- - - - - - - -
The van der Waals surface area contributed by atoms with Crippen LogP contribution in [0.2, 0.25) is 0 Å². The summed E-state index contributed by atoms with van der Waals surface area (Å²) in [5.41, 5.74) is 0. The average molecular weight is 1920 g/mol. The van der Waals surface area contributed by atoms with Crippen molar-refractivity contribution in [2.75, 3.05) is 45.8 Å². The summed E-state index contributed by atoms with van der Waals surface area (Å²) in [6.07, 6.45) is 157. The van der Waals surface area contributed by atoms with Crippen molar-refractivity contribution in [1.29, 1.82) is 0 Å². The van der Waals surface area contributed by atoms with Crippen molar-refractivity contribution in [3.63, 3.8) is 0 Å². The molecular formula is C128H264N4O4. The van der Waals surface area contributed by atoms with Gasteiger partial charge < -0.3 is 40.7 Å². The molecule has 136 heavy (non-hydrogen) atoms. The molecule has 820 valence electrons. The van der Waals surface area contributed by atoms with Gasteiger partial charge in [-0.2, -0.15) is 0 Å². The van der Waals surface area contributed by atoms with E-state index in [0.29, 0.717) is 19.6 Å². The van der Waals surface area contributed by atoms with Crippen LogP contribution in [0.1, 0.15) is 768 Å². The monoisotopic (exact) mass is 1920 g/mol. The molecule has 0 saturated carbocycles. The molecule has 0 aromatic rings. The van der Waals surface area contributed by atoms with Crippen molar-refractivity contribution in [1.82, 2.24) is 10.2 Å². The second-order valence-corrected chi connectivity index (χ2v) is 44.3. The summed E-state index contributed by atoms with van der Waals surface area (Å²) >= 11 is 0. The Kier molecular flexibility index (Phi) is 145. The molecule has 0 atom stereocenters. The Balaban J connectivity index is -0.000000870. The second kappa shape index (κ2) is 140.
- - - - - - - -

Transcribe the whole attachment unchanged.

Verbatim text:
The van der Waals surface area contributed by atoms with Crippen LogP contribution in [0.2, 0.25) is 0 Å². The summed E-state index contributed by atoms with van der Waals surface area (Å²) in [5.41, 5.74) is 0. The average molecular weight is 1920 g/mol. The van der Waals surface area contributed by atoms with Crippen molar-refractivity contribution in [2.75, 3.05) is 45.8 Å². The summed E-state index contributed by atoms with van der Waals surface area (Å²) in [6.07, 6.45) is 157. The van der Waals surface area contributed by atoms with Crippen molar-refractivity contribution in [1.29, 1.82) is 0 Å². The van der Waals surface area contributed by atoms with Crippen molar-refractivity contribution in [3.63, 3.8) is 0 Å². The molecular formula is C128H264N4O4. The van der Waals surface area contributed by atoms with Gasteiger partial charge < -0.3 is 40.7 Å². The molecule has 136 heavy (non-hydrogen) atoms. The molecule has 820 valence electrons. The van der Waals surface area contributed by atoms with Gasteiger partial charge in [-0.2, -0.15) is 0 Å². The van der Waals surface area contributed by atoms with E-state index in [0.29, 0.717) is 19.6 Å². The van der Waals surface area contributed by atoms with Crippen LogP contribution in [0.1, 0.15) is 768 Å². The monoisotopic (exact) mass is 1920 g/mol. The molecule has 0 saturated carbocycles. The molecule has 0 aromatic rings. The van der Waals surface area contributed by atoms with Crippen molar-refractivity contribution in [1.82, 2.24) is 10.2 Å². The second-order valence-corrected chi connectivity index (χ2v) is 44.3. The summed E-state index contributed by atoms with van der Waals surface area (Å²) >= 11 is 0. The Kier molecular flexibility index (Phi) is 145. The molecule has 0 atom stereocenters. The Balaban J connectivity index is -0.000000870. The second kappa shape index (κ2) is 140.